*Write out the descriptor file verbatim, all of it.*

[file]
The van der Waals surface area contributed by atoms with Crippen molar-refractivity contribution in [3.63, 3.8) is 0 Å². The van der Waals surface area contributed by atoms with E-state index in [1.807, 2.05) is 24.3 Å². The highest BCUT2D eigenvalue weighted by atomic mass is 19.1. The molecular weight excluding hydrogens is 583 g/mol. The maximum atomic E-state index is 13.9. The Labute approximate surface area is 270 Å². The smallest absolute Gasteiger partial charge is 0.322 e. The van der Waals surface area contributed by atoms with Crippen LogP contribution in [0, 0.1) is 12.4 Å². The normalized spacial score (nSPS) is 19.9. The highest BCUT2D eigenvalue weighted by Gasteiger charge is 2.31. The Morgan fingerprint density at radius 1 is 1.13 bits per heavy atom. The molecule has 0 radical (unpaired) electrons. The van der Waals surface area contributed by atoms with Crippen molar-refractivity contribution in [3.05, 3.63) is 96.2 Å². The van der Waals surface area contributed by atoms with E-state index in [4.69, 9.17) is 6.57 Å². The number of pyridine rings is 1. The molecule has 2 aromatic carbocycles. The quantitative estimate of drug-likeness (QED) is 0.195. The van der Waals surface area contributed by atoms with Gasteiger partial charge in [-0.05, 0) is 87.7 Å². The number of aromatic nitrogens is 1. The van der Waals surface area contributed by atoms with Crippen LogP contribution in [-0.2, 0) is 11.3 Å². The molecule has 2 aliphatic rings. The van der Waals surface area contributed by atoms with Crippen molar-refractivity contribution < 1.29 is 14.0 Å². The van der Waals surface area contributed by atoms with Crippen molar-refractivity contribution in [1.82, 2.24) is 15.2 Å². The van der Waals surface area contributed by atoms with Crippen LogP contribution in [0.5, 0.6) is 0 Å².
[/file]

The van der Waals surface area contributed by atoms with Crippen molar-refractivity contribution in [3.63, 3.8) is 0 Å². The van der Waals surface area contributed by atoms with E-state index in [1.807, 2.05) is 24.3 Å². The highest BCUT2D eigenvalue weighted by atomic mass is 19.1. The molecular weight excluding hydrogens is 583 g/mol. The maximum atomic E-state index is 13.9. The Labute approximate surface area is 270 Å². The smallest absolute Gasteiger partial charge is 0.322 e. The van der Waals surface area contributed by atoms with Crippen LogP contribution in [0, 0.1) is 12.4 Å². The normalized spacial score (nSPS) is 19.9. The highest BCUT2D eigenvalue weighted by Gasteiger charge is 2.31. The Morgan fingerprint density at radius 1 is 1.13 bits per heavy atom. The molecule has 0 radical (unpaired) electrons. The van der Waals surface area contributed by atoms with Crippen molar-refractivity contribution in [3.05, 3.63) is 96.2 Å². The van der Waals surface area contributed by atoms with E-state index in [4.69, 9.17) is 6.57 Å². The number of pyridine rings is 1. The molecule has 2 aromatic carbocycles. The quantitative estimate of drug-likeness (QED) is 0.195. The van der Waals surface area contributed by atoms with Gasteiger partial charge in [-0.05, 0) is 87.7 Å². The number of aromatic nitrogens is 1. The van der Waals surface area contributed by atoms with Crippen LogP contribution in [-0.2, 0) is 11.3 Å². The molecule has 2 aliphatic rings. The van der Waals surface area contributed by atoms with Crippen molar-refractivity contribution < 1.29 is 14.0 Å². The van der Waals surface area contributed by atoms with Crippen molar-refractivity contribution in [1.82, 2.24) is 15.2 Å². The van der Waals surface area contributed by atoms with Crippen LogP contribution in [0.5, 0.6) is 0 Å².